December Cold Moon: Moonrise Timings and Reason Why Full Moon Will be Brighter From The First Day of Winter
December Full Moon 2018 (Photo credits: Pixabay)

December 21 saw an astronomical phenomenon of Winter Solstice, or the longest night on the planet, for those in the Northern hemisphere. Starting today, the days will start getting longer compared to the night time. But as we head to more astronomical spectacles in the next year, December 22 will be the last full moon of 2018. So the next few winter nights will also be the bright ones with the moon shining white in the night sky. The December full moon is also called as the Cold Moon or the Long Night's Moon. On the night of the first day of winter 2018, the moon arrives early into the night and this year it will be less than a day after the solstice. The December Full Moon will rise at 17:49 UTC on Saturday, December 22. First Day of Winter 2018: Twitterati Welcomes the Holiday Season After Winter Solstice With Most Cheerful Messages.

The full moon will be visible for the entire two days to those in the northern hemisphere. A full moon shining on the first day of winter is also called as Ice Moon and Wolf Moon. The satellite will be opposite to our source of light, the sun. Thus, the light will reflect more than ever and thus appear brighter to us. According to NASA, it is called cold moon because "December is the month when it really starts to get cold." And because there is less than a day apart to the full moon and winter solstice, the nights will be strongly illuminated. As long as there are no clouds to hide the bright moon. Winter Solstice 2018: Legends, Stories and Observances Related to the Shortest Day of the Year.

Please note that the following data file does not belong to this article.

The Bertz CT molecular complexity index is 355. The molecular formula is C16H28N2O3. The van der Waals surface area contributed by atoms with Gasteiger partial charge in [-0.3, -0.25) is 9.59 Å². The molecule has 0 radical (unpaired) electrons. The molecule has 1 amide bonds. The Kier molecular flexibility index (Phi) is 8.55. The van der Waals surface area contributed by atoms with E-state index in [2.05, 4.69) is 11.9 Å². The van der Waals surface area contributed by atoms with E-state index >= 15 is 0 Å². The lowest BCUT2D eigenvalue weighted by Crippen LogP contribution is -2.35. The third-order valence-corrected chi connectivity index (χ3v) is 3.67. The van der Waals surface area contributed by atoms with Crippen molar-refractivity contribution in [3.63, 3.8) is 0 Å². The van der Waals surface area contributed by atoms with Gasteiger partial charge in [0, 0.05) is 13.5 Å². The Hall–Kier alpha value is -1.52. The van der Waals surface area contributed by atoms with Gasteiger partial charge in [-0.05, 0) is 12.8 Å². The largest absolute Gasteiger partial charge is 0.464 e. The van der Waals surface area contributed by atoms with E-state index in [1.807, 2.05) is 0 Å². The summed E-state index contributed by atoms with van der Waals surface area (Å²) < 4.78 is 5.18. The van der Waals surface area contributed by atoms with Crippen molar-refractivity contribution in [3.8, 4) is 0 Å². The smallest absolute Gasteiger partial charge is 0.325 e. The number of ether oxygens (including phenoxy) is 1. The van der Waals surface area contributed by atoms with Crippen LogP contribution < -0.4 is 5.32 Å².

Check out NASA's Tweet About December Full Moon

The moon will also be at its closest point to the Earth, so there will higher waves in the sea. So the bright moon is all set to steal the show of the weekend night sky. If you are among those who can stare into the white ball for hours together, the weekend is going to be a good chance to fill your vision with a treat of a full moon.